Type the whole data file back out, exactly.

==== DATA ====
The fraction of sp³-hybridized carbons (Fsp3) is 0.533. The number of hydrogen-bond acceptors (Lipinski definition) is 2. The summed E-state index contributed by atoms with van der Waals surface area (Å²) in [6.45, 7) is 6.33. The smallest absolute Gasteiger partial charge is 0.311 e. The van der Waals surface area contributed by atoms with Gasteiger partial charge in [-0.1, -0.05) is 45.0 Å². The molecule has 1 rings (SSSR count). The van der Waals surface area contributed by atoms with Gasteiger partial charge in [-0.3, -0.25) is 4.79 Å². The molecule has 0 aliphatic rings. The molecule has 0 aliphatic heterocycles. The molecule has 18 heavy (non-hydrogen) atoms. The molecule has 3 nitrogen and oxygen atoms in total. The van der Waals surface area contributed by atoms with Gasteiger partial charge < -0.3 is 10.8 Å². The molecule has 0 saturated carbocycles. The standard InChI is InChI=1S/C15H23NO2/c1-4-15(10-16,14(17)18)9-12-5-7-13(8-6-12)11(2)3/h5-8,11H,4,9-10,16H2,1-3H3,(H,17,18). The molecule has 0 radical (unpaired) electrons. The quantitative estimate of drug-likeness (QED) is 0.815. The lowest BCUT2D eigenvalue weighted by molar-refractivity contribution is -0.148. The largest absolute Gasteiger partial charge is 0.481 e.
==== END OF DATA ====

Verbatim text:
The fraction of sp³-hybridized carbons (Fsp3) is 0.533. The number of hydrogen-bond acceptors (Lipinski definition) is 2. The summed E-state index contributed by atoms with van der Waals surface area (Å²) in [6.45, 7) is 6.33. The smallest absolute Gasteiger partial charge is 0.311 e. The van der Waals surface area contributed by atoms with Gasteiger partial charge in [-0.1, -0.05) is 45.0 Å². The molecule has 1 rings (SSSR count). The van der Waals surface area contributed by atoms with Gasteiger partial charge in [-0.3, -0.25) is 4.79 Å². The molecule has 0 aliphatic rings. The molecule has 0 aliphatic heterocycles. The molecule has 18 heavy (non-hydrogen) atoms. The molecule has 3 nitrogen and oxygen atoms in total. The van der Waals surface area contributed by atoms with Gasteiger partial charge < -0.3 is 10.8 Å². The molecule has 0 saturated carbocycles. The standard InChI is InChI=1S/C15H23NO2/c1-4-15(10-16,14(17)18)9-12-5-7-13(8-6-12)11(2)3/h5-8,11H,4,9-10,16H2,1-3H3,(H,17,18). The molecule has 0 radical (unpaired) electrons. The quantitative estimate of drug-likeness (QED) is 0.815. The lowest BCUT2D eigenvalue weighted by molar-refractivity contribution is -0.148. The largest absolute Gasteiger partial charge is 0.481 e.